I have to admit that I didn't get very far into this one. Honestly, the author kept describing "corruption" but did not seem to know the meaning of the word. Political romance is one of my favorite sub-genres but not even the promise of that could keep me reading this one. If you are just in it for the romance and sex but not more of an explanation or plot, this one might just work for you.. Restrained Under His Duty comes out next week on April 4, 2017and you can purchase HERE.

Monday, March 20, 2017

Review: Royally Roma (The Royals #1) by Teri Wilson



Blurb from Goodreads:
In this charming, modern retelling of the classic Audrey Hepburn film Roman Holiday, a royal prince tries to escape his hectic and rigid life and ends up leading a young graduate student on a chase through the Eternal City.

Julia Costa is too busy trying to complete her PhD while also holding down a full-time job as a private tour guide in Rome to keep up with celebrity gossip. So when she crosses paths with a real, actual prince, she mistakes him for a client and takes him on a daylong tour of the city.

Intrigued by the idea of spending time with someone who obviously has no idea who he is, and delighted at the prospect of a day free of royal obligations, Niccolo La Torre, Crown Prince of Lazaretto, acts on impulse and assumes the role of Julia’s client. He swears to himself that he’ll return to his royal duties after only half a day…but he’s having the time of his life.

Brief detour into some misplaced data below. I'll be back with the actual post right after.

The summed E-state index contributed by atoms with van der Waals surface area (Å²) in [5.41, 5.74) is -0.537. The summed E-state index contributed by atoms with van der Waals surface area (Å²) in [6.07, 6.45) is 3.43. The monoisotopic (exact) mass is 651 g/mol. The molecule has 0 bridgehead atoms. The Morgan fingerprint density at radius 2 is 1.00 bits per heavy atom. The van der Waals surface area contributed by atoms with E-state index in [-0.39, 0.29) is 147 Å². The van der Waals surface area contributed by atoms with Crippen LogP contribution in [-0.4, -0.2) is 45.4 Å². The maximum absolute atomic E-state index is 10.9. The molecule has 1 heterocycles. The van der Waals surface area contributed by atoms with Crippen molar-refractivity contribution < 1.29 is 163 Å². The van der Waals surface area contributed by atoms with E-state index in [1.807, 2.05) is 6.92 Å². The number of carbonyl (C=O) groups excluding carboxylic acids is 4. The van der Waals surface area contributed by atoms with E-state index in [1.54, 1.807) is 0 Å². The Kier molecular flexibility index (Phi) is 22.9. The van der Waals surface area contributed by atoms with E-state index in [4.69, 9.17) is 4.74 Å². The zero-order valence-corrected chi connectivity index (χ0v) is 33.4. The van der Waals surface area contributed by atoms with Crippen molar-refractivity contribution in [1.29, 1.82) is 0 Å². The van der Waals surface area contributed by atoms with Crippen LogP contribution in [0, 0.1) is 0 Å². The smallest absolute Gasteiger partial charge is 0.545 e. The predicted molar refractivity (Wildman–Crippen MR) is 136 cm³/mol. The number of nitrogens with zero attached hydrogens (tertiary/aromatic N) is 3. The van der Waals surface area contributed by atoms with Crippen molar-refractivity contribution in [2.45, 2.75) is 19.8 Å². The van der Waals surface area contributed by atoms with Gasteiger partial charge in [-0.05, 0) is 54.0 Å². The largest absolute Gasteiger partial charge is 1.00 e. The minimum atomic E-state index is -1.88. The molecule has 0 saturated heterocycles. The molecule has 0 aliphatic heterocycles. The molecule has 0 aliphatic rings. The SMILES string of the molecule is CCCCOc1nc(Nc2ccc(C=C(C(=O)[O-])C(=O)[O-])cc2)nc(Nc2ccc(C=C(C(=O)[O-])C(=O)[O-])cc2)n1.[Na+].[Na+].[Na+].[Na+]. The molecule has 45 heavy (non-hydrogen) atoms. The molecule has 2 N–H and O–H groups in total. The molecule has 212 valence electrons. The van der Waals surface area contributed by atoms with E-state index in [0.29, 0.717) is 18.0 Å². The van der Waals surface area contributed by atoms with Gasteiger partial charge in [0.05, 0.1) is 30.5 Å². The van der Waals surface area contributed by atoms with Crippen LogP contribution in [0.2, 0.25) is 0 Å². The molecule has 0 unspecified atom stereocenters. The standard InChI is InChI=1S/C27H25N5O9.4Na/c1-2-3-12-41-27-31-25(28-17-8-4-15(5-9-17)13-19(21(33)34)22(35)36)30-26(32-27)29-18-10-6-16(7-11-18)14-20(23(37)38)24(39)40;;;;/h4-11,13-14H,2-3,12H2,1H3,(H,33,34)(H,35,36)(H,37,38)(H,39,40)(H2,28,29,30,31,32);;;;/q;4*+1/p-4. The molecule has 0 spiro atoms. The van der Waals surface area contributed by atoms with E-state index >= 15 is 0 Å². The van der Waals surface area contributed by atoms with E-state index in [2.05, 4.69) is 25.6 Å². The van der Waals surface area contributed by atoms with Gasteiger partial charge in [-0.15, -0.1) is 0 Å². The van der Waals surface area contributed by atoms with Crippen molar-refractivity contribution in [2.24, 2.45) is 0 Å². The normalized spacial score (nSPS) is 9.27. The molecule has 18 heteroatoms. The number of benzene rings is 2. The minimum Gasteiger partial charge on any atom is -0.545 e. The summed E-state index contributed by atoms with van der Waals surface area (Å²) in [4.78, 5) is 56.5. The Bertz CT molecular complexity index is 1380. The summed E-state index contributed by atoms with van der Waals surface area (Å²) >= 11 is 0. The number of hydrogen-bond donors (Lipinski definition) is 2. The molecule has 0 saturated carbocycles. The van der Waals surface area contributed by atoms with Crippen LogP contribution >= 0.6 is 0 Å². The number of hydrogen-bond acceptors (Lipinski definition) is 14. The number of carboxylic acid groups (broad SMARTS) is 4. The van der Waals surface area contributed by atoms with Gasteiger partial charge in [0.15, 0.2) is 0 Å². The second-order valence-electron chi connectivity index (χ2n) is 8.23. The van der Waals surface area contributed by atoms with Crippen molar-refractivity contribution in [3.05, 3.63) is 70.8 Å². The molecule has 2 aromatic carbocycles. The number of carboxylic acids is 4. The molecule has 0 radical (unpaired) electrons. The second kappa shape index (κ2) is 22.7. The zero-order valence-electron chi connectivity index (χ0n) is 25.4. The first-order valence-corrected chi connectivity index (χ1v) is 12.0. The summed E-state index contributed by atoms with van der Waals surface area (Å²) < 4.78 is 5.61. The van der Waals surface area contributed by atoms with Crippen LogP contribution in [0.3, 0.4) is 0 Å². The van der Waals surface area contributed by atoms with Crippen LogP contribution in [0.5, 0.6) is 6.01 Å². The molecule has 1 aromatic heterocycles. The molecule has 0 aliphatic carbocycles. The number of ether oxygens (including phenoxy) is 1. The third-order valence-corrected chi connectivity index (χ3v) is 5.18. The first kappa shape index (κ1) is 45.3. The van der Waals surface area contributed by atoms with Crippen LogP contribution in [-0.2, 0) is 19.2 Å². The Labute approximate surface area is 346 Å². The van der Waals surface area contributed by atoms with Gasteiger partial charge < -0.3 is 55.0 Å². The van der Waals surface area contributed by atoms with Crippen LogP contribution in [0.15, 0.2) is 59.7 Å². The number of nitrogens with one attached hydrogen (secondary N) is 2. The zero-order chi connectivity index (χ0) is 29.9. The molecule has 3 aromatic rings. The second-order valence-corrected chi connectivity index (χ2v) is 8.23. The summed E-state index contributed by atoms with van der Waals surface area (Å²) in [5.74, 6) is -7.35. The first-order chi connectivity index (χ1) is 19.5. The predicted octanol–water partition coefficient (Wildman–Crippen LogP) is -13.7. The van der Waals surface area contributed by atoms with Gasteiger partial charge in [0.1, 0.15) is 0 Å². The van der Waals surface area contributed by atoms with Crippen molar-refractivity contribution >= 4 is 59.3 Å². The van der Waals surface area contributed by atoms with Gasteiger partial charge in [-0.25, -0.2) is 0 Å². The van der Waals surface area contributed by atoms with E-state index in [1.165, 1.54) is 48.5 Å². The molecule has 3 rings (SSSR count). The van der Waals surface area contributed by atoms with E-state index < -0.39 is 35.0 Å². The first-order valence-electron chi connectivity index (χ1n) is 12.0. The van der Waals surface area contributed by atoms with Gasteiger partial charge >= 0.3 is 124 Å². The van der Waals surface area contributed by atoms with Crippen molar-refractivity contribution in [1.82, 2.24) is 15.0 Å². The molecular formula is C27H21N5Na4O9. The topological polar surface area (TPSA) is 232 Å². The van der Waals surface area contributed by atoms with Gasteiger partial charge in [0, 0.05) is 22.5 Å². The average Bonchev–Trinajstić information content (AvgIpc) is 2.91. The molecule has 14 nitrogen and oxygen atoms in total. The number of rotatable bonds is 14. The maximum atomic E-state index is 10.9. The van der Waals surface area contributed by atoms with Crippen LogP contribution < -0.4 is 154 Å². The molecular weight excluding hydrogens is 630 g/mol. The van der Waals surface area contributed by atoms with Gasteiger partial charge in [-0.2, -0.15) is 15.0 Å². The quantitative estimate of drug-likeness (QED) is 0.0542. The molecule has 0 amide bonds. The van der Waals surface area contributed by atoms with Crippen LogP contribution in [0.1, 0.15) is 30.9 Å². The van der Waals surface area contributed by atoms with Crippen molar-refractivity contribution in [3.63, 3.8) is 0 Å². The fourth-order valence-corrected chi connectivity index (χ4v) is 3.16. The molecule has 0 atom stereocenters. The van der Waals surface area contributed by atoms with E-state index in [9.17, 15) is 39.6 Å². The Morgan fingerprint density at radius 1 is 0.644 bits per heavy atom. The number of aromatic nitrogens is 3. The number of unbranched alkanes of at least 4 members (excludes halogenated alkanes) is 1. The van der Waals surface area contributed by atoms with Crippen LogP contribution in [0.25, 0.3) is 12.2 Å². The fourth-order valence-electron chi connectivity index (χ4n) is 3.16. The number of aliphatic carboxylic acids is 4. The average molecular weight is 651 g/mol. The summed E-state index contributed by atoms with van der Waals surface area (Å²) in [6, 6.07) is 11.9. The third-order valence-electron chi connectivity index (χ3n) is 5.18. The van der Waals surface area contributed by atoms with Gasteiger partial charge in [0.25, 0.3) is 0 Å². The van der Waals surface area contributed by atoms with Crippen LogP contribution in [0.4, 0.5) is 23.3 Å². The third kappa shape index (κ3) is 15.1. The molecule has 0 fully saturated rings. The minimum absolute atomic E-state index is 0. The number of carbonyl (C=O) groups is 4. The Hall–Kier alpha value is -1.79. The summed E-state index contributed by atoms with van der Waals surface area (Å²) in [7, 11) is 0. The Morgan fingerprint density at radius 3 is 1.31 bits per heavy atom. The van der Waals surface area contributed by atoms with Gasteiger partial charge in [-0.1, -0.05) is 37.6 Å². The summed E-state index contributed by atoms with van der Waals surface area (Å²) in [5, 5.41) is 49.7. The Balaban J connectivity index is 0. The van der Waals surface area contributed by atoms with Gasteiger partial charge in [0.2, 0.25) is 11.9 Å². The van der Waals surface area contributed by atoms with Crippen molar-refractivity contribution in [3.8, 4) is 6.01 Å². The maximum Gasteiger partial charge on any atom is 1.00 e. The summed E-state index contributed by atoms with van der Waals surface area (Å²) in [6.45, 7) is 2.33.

Until Julia presents him with the bill. Since he snuck out of the hotel without so much as a dime, he tries to escape, only to discover that she won’t let him out of her sight until he can pay her back. She’s determined to get her money…and perhaps more from the handsome stranger she’s fallen for. 
My Review:
 
Retellings can be difficult and I have already had a bad experience with a previous Roman Holiday retelling.  That being said, I loved Teri Wilson's P&P retelling, Unleashing Mr. Darcy, so I was excited to read this one. I liked it but it was definitely lacking something and I'm not even sure I can tell you what that is. I think that Julia felt a bit undeveloped to me - we have a sense of her past and why she is a bit mistrustful in general - but I think there could have been more.  As for Nico, he felt fleeting throughout the entire book.  While I got the chemistry between them, I kept wanting something more.  Even though Roman Holiday is, in and of itself, a whirlwind, somehow it didn't work in this modern context, at least for me. I still have high regard for and love this author so I will be reading the next book in this series.  Let's hope it rings true for me!
Royally Roma comes out later this month on March 27, 2017, and you can purchase HERE.  Book 2 of this series, Royally Romanov, comes out in July.